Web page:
3. Coaching. It would almost be logical to put Special Teams Coach Charles Kelly #1 on this list. I am focusing here on kick-off return coverage, but when you look at our 6 special teams groups (punt, punt return, kick off, kick-off return, FG, FG defense), they are ALL getting the job done. Heck, we are #10 in the nation in kick-off return yardage. Coach Kelly deserves huge credit for this.

Folks - it amazes me that some teams would NOT have a special teams coach. Think about it. Typically special teams accounts for about 20% of the plays in the game, and has a huge impact on field position (hidden yardage) and scoring (FG's). We will have a tight ends coach, a running backs coach, an O-Line coach, etc, etc, but many won't even have a special teams coach.

Clemson does not have a special teams coach. The past two weeks for them? Blocked punt.... Fumbled punt...... 4 missed field goals........ opponent punt return for TD......... opponent kick-off return for TD........... NEED I SAY MORE?

Having a guy who focuses on these 20% of plays in a game makes a difference. Of course having the right guy makes an even bigger difference. So far, coach Kelly sure looks like that guy.

4. Schemes. This is really a subset of coaching, but it deserves it's own category. Coach Gailey is the first to credit Coach Kelly with spending the off-season meticulously studying schemes and game-plans to improve Tech's special teams play. All you can say is that it is working. He has added some wrinkles to our kick-off coverage, our kick return team, built some consistency in our FG trio (snapper / holder / kicker). He's pushing the right buttons.

However, as fans, none of us REALLY understands the difference here. It's hard to tell from the stands and certainly on TV the difference this year in terms of roles and responsibilities of each player. There is a lot of basic X-and-O pieces to kick-off coverage. If you want to read an interesting article about on-the-field positioning strategy - read this. It's a lot more complicated than "get your rear end down there and tackle the guy with the ball".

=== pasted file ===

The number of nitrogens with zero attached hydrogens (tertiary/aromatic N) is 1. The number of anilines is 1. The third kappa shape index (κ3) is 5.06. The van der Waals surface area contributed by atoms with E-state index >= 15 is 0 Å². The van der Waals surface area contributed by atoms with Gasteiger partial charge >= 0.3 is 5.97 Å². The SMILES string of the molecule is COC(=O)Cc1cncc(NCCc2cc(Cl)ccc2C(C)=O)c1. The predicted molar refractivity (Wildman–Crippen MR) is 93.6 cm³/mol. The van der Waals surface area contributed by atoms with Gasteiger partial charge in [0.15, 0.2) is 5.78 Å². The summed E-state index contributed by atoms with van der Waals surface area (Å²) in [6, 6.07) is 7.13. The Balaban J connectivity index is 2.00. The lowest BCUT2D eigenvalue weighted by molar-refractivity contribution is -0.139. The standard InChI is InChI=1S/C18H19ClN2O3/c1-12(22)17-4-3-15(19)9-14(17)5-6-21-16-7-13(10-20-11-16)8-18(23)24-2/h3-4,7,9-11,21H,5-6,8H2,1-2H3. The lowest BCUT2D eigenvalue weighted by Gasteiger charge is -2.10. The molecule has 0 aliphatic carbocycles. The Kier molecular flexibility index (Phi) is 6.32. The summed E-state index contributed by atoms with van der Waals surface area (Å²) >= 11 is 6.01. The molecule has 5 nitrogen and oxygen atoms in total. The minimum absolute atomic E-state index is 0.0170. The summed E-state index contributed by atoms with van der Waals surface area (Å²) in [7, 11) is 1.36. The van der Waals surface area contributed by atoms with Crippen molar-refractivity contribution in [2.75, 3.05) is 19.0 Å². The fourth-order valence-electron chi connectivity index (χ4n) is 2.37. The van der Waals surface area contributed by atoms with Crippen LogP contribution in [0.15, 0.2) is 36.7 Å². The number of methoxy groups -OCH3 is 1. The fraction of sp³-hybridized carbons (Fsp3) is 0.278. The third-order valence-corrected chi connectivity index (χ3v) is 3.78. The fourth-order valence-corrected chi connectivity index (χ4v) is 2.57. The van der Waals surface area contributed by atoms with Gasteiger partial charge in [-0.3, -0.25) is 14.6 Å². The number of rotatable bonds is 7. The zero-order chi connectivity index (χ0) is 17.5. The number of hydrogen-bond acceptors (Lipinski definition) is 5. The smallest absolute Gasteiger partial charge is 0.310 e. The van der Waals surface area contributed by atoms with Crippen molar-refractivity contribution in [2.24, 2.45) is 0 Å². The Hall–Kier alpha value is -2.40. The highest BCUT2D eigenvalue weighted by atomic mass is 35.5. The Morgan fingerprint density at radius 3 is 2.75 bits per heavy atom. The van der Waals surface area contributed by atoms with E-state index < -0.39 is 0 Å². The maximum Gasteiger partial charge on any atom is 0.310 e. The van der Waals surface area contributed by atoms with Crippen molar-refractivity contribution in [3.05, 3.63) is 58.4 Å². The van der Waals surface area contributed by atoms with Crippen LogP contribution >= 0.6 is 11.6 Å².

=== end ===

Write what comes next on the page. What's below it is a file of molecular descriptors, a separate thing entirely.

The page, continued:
Television camera angles make the kickoff coverage unit look like vaguely organized chaos. That’s not an entirely inaccurate description of what’s happening on the field. But players on the kickoff coverage units spend hours watching film and studying the Xs and Os on the blackboard for a reason. Within that seeming chaos, each of the 10 men on the kickoff coverage unit has a specific job that he needs to execute with every bit the precision of a quarterback’s seven-step drop or a safety’s blitz. Covering a kickoff doesn’t get a player’s face on television, but it does help his team win.

Everything isn't going 100% right on special teams. There have been a few key miscues, but I don't remember in my GT memory a year when so much of it was going right. The best punter in the nation. Great punt coverage. Great kick-off coverage. Great kick-return game. Great FG kicker. Good, high kick-off man. Guys with a nose for the ball making plays. Blocked punts. Forcing fumbles.

Overall, you have to say special teams this season are truly............ special. Keep it going guys.